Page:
God Bless the fellowship of AA~
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Re: A tragic, cautionary, true story

Postby Jaywalker Steve » Sun May 11, 2014 2:42 pm

Layla wrote:...the times I spoke with him, he derided me for the times I drank again.


I am sorry for his passing and the pain felt by those he left behind...including you. I hope we all remember that derision is not one of our principles.
Every group has men and women who put too much thought and effort into their daily sobriety and not enough of themselves into their daily living. - Ed B., Akron, OH
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Re: A tragic, cautionary, true story

Postby Brock » Sun May 11, 2014 5:24 pm

Mary wrote: I would not laugh out loud in a meeting. That would be rude.



I know that the topic is about a sad story, but a lot has also been said about people who posture, and try to tell everyone else how things should be done. Unlike Mary I love laughing out loud at meetings, where I live it is a feature of our meetings which often attracts newcomers, they marvel at how happy we are. It may also be the best thing to put ego driven people in their place, just laugh at them. From the 12 & 12 p.173.

Who is more unpopular than the oldtime A.A., full of wisdom, who moves to another area and tries to tell the group there how to run its business? He and all like him who “view with alarm for the good of A.A." meet the most stubborn resistance or, worse still, laughter.


Brock.
"Good morning, this is your Higher Power speaking. I will not be needing your help today."
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Re: A tragic, cautionary, true story

Postby Jessica » Wed May 14, 2014 11:33 am

Thanks for posting this. The last few weeks have been pretty stressful for me. definitely feeling the need for an escape. At 6.5 months sober thoughts of having a drink are starting to come to mind more and more. More than a few times i've thought about "just one" and then i thought that would never work for me and i couldn't return to AA, would be too embarrassed to tell my sponsor and actually say I relapsed. I would never come back from that I think. So that stays my hand to think the next thing i need to do in my program. it feels more rough now than it did in the beginning since im working on step 4 that makes sense somewhat. In any case i just wanted to thank you for sharing this story. it helps me.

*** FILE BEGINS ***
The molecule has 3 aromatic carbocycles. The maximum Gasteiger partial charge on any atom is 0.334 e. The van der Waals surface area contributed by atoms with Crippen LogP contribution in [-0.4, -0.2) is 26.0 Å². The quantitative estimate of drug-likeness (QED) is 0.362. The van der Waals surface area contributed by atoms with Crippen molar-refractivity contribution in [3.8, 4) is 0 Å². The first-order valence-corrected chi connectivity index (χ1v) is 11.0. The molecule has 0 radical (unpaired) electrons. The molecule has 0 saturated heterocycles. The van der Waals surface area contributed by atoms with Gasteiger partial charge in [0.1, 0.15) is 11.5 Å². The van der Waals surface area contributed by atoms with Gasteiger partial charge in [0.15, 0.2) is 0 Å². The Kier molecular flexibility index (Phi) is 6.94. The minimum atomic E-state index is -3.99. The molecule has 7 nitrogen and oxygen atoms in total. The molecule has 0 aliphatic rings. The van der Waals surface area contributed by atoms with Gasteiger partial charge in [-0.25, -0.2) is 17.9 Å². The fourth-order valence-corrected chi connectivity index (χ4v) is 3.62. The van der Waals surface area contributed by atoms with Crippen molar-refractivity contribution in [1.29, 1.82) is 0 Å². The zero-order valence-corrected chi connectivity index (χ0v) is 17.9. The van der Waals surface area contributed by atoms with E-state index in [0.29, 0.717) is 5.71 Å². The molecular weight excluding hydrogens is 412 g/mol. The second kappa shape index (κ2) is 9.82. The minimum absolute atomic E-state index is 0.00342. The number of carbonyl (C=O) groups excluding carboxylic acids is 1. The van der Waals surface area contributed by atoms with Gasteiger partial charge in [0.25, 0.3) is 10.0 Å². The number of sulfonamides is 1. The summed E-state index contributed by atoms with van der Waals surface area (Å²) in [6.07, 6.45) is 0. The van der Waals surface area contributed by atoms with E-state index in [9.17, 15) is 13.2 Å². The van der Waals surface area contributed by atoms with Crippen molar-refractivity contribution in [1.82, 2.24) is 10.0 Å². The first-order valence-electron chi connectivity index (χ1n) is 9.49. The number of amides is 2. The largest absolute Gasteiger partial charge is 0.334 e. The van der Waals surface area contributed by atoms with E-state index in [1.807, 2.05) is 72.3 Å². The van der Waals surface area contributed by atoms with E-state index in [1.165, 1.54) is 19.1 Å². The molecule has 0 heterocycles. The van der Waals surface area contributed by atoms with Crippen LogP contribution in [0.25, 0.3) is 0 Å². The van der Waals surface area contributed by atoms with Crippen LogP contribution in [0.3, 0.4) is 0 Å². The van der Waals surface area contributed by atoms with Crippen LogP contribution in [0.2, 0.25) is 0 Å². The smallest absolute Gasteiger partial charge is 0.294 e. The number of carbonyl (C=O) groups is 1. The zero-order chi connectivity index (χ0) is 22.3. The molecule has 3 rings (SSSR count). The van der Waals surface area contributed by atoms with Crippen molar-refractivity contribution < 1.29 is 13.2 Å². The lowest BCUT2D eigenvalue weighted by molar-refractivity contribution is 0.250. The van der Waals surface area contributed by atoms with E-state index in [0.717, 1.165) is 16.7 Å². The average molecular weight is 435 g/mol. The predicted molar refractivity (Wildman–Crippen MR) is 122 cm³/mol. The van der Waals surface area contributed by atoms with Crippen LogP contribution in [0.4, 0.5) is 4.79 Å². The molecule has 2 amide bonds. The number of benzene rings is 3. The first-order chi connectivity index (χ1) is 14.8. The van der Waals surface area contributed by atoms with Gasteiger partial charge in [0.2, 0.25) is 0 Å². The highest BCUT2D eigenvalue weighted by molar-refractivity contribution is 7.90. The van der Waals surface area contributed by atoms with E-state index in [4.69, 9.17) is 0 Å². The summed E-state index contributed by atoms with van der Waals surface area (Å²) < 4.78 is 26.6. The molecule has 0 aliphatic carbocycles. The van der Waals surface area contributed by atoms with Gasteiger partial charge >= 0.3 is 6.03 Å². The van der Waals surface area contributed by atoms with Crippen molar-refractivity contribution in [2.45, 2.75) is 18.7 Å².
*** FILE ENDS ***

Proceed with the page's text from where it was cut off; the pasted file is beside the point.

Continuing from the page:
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Re: A tragic, cautionary, true story

Postby hecramsey » Wed May 14, 2014 12:13 pm

Brock wrote:
Who is more unpopular than the oldtime A.A., full of wisdom, who moves to another area and tries to tell the group there how to run its business? He and all like him who “view with alarm for the good of A.A." meet the most stubborn resistance or, worse still, laughter.
Brock.
It's the rose tinted glasses of age, also known as euphoric recall. We tend to remember the good stuff, so our past starts to look better and better as time goes on. Hence the common pining for the "the good old days", when things were probably more less the same, but I was stoked with the exuberance of youth and clueless. Cluelesser. Human nature, can't avoid it.
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Re: A tragic, cautionary, true story

Postby ann2 » Wed May 14, 2014 10:06 pm

Jessica, great to read you, thanks for posting. I just wanted to let you know I along with many are here for you -- if you're embarrassed to share with your sponsor, choose one of us :) You are not alone!

Hugs,

Ann
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Re: A tragic, cautionary, true story

Postby Mary » Thu May 15, 2014 2:57 am

Lali said:
Someone else's posturing and ego problems should not affect us much. It's not our business, is it?

I love that...thank you so much for making me laugh out loud :D

xx
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Re: A tragic, cautionary, true story

Postby Doddering Moron » Tue Mar 28, 2017 3:44 am

Page 31 'We do not like to label anyone an alcoholic.' Then why the chips? The sobriety date? The membership? "There are no dues or fees'. Then why the 7th tradition at the newly hungover street junkies?